Rémoulade (English: //; French: [ʁemulad]) is a European cold sauce based on mayonnaise. Although similar to tartar sauce, it is often more yellowish, sometimes flavored with curry, and sometimes contains chopped pickles or piccalilli. It can also contain horseradish, paprika, anchovies, capers and a host of other items.
While its original purpose was possibly for serving with meats, it is now more often used as a condiment or dipping sauce, primarily for sole, plaice, and seafood cakes (such as crab or salmon cakes).
|Place of origin||France|
|Region or state||Worldwide|
Rémoulade is originally from France, but can be found throughout Europe and in the United States, specifically in Louisiana Creole cuisine. It is often used with french fries, on top of roast beef items, and as a hot dog condiment, although there are a multitude of other applications around the world.
Rémoulade is made from mayonnaise with vinegar, mustard, shallots, capers, chopped pickles, and/or fresh herbs (chives, tarragon, chervil, burnet). It is commonly used in a dish called céleri rémoulade, which consists of thinly cut pieces of celeriac with a mustard-flavored remoulade, and also to accompany red meats, fish, and shellfish.
Used often with fries, e.g., those sold at roadside stands. Also curry mayonnaise.
An essential ingredient on open-face roast beef sandwiches (smørrebrød), as well as the Danish version of fish 'n chips, fried plaice with pommes frites.
It is also one of the essential condiments in a Danish hot dog. Danish remoulade is a modified version of the original French-style remoulade. It is a mayonnaise-based sauce, coloured brightly yellow with turmeric (or a pinch of curry powder), mixed with a purée of capers and pickled gherkins or cucumbers, and sometimes cauliflower, cabbage and carrots.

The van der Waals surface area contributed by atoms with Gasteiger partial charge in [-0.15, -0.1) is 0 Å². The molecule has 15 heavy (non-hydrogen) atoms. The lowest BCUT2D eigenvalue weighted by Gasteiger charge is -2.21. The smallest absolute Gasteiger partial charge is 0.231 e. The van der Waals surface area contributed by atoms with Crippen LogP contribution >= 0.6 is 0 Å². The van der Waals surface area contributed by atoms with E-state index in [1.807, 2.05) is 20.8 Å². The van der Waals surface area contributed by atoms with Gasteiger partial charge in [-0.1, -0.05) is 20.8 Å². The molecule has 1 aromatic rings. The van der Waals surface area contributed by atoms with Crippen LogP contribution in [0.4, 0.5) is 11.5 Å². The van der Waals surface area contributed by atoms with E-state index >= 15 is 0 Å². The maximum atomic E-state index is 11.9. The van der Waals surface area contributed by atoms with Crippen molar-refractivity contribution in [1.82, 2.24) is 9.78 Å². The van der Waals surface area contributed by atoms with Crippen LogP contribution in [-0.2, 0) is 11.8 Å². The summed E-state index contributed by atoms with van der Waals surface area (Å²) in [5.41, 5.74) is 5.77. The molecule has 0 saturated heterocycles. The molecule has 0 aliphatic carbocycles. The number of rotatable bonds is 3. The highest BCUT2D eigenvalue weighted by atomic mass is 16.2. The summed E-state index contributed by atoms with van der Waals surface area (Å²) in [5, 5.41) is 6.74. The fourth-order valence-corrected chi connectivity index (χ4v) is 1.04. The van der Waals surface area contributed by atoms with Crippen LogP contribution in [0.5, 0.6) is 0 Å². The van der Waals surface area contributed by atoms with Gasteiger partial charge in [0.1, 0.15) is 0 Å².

Often served with fried fish.
Mainly used with fried fish, and as an ingredient of potato salads. In the southern half of the country it is served with boiled beef and potatoes.
Remouladsås or just Remoulade - is a common accessory to fried or breaded fish dishes, and used as topping on roast beef.
The Danish version is also available and is used on a variety of dishes referred to as 'Danish-style', for example Danish hot-dogs, Danish smørrebrød, and suchlike.
Primarily served with deep fried fish or aspic.
Called remulada, or rarely sos duński (Danish sauce), it is a very popular condiment for fast food, such as hot dogs, hamburgers, or zapiekanka.
Remúlaði is a condiment commonly served with fried fish and on hot dogs, together with mustard, ketchup, and raw and fried onions.
Typically served as a condiment with seafood and certain vegetables. Fried soft-shell crab sandwiches may be served with remoulade as the only sauce.
It is also very commonly used as a condiment for sandwiches, especially turkey. Remoulade is most commonly paired with white cheese. It may be offered as a fry sauce as well.
In Louisiana Creole cuisine, Remoulade tends to have a tannish or pink tint due to the use of Creole brown mustard like Zatarain's, small amounts of ketchup, cayenne pepper, and paprika.
According to Larousse Gastronomique, rémoulade is 250 ml (1 cup) of mayonnaise with 2 tablespoons mixed herbs (parsley, chives, chervil and tarragon), 1 tablespoon drained capers, 2 finely diced cornichons and a few drops of anchovy essence (optional). Some recipes use chopped anchovy fillets.